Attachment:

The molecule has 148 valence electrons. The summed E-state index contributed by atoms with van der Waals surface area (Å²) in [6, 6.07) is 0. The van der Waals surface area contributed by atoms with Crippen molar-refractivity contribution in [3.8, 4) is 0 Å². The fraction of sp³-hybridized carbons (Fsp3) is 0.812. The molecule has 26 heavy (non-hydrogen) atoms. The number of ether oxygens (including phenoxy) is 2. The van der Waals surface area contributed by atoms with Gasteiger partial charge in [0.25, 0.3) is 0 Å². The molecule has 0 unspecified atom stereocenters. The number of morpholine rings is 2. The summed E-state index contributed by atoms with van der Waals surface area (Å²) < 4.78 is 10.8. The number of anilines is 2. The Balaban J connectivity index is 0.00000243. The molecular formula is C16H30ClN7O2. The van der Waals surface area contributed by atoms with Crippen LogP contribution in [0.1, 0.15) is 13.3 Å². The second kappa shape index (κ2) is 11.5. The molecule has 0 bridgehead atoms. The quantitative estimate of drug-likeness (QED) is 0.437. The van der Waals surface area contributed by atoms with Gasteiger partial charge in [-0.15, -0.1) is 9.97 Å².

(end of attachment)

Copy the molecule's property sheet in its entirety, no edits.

The molecule has 148 valence electrons. The summed E-state index contributed by atoms with van der Waals surface area (Å²) in [6, 6.07) is 0. The van der Waals surface area contributed by atoms with Crippen molar-refractivity contribution in [3.8, 4) is 0 Å². The fraction of sp³-hybridized carbons (Fsp3) is 0.812. The molecule has 26 heavy (non-hydrogen) atoms. The number of ether oxygens (including phenoxy) is 2. The van der Waals surface area contributed by atoms with Gasteiger partial charge in [0.25, 0.3) is 0 Å². The molecule has 0 unspecified atom stereocenters. The number of morpholine rings is 2. The summed E-state index contributed by atoms with van der Waals surface area (Å²) < 4.78 is 10.8. The number of anilines is 2. The Balaban J connectivity index is 0.00000243. The molecular formula is C16H30ClN7O2. The van der Waals surface area contributed by atoms with Crippen LogP contribution in [0.1, 0.15) is 13.3 Å². The second kappa shape index (κ2) is 11.5. The molecule has 0 bridgehead atoms. The quantitative estimate of drug-likeness (QED) is 0.437. The van der Waals surface area contributed by atoms with Gasteiger partial charge in [-0.15, -0.1) is 9.97 Å².